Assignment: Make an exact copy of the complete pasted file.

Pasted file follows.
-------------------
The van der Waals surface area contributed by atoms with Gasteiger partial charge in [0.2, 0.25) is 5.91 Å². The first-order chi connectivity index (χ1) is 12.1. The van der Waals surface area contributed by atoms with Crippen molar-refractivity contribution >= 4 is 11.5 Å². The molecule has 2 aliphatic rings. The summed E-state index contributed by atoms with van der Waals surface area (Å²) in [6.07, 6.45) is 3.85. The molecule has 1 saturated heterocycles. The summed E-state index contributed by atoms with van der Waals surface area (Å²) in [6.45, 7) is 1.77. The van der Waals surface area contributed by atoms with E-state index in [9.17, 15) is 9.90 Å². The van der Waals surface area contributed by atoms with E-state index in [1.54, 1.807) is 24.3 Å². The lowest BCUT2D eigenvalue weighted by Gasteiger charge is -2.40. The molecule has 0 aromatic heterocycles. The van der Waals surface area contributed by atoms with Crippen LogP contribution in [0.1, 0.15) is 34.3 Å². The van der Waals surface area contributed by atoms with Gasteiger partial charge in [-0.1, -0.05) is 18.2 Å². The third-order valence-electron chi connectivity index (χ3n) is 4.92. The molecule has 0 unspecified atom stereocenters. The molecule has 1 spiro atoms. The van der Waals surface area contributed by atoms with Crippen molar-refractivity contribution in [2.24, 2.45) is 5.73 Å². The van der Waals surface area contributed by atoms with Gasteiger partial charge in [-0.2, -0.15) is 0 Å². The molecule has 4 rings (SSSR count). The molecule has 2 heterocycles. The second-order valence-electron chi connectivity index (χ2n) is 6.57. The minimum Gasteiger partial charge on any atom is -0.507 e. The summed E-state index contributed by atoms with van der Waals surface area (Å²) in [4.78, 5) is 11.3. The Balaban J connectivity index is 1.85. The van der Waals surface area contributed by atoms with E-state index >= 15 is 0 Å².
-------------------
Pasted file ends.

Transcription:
The van der Waals surface area contributed by atoms with Gasteiger partial charge in [0.2, 0.25) is 5.91 Å². The first-order chi connectivity index (χ1) is 12.1. The van der Waals surface area contributed by atoms with Crippen molar-refractivity contribution >= 4 is 11.5 Å². The molecule has 2 aliphatic rings. The summed E-state index contributed by atoms with van der Waals surface area (Å²) in [6.07, 6.45) is 3.85. The molecule has 1 saturated heterocycles. The summed E-state index contributed by atoms with van der Waals surface area (Å²) in [6.45, 7) is 1.77. The van der Waals surface area contributed by atoms with E-state index in [9.17, 15) is 9.90 Å². The van der Waals surface area contributed by atoms with E-state index in [1.54, 1.807) is 24.3 Å². The lowest BCUT2D eigenvalue weighted by Gasteiger charge is -2.40. The molecule has 0 aromatic heterocycles. The van der Waals surface area contributed by atoms with Crippen LogP contribution in [0.1, 0.15) is 34.3 Å². The van der Waals surface area contributed by atoms with Gasteiger partial charge in [-0.1, -0.05) is 18.2 Å². The third-order valence-electron chi connectivity index (χ3n) is 4.92. The molecule has 0 unspecified atom stereocenters. The molecule has 1 spiro atoms. The van der Waals surface area contributed by atoms with Crippen molar-refractivity contribution in [2.24, 2.45) is 5.73 Å². The van der Waals surface area contributed by atoms with Gasteiger partial charge in [-0.2, -0.15) is 0 Å². The molecule has 4 rings (SSSR count). The molecule has 2 heterocycles. The second-order valence-electron chi connectivity index (χ2n) is 6.57. The minimum Gasteiger partial charge on any atom is -0.507 e. The summed E-state index contributed by atoms with van der Waals surface area (Å²) in [4.78, 5) is 11.3. The Balaban J connectivity index is 1.85. The van der Waals surface area contributed by atoms with E-state index >= 15 is 0 Å².